It’s been a few years since the city Economic Development Corporation announced plans to develop a 700-car underground parking garage on Willoughby Street in Downtown Brooklyn and create a one-acre green space on top. Now, the park, Willoughby Square, is one step closer to reality, as the city prepares to demolish an office building at 217 Duffield Street, between Willoughby and Fulton streets. Prolific construction photographer Tectonic brought us photos of what the site looks like now.
The project is finally moving forward because the city sold 120,000 square feet of air rights and 3,000 square feet of land from the Willoughby Square site to JEMB Realty, who own an adjacent lot at 420 Albee Square. The developer paid $15,500,000 for the whole package, an EDC spokesman told YIMBY in November.
JEMB had originally planned to build a 65-story, 620-unit mixed-use tower on their sizable lot, which they purchased for $38.5 million in 2014. After the de Blasio administration struck the air rights deal with JEMB, the Financial District-based developer agreed to erect a 400,000-square-foot office tower at 420 Albee Square. The building would be the first major office development to rise in Downtown Brooklyn since the neighborhood was rezoned in 2004.
We’re excited to see work start on Willoughby Square. It will bring much-needed green space to an area dominated by squat stores along Fulton Mall, aging office buildings, and the bustling, traffic-filled lanes of Flatbush Avenue. But there hasn’t been much progress besides the demolition prep at 217 Duffield. The eastern side of the park site along Albee Square remains a parking lot.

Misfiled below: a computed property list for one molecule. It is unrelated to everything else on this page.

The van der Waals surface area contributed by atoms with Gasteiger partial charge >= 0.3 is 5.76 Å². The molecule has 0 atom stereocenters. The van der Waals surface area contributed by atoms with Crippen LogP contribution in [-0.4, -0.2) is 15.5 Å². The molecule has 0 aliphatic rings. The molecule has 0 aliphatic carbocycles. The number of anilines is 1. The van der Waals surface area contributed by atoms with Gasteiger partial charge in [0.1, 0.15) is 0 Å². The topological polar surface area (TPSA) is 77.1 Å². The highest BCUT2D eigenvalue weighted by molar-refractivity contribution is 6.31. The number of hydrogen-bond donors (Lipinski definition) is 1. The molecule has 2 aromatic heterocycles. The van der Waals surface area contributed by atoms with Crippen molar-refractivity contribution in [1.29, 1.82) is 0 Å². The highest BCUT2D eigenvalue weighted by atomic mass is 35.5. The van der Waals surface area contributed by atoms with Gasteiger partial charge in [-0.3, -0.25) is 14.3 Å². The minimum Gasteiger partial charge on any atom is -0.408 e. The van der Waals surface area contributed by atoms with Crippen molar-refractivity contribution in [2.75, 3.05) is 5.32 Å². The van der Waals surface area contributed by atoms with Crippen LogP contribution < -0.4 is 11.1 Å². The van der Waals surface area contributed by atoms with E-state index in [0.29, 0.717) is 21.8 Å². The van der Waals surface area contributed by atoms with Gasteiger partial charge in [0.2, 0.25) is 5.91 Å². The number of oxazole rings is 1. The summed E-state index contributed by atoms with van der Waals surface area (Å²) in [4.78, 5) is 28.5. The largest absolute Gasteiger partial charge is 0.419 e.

When we reached out to EDC, the agency said it didn’t have a timeline for when the park would be finished.
The city purchased 213-221 Duffield Street for $23,500,000 back in 2008. Around the same time, the Bloomberg administration seized a few 19th century buildings along Duffield Street through eminent domain. Over the last two years, the city has slowly knocked down the old structures, which included homes built before the Civil War.
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Fresh with green spaces and natural, build city by going to the public park that join together. (very nice)
It has been more than 10 years* when they first announced this park, why is that they can approval these high rises but can not build a tiny park in time.
Isn’t there already too much parking down there? I remember reading that the new high rises were stuck with a bunch of empty spaces after being forced to build garages due to minimum parking requirements.
Fewer historic buildings and more parking, just what the area needs.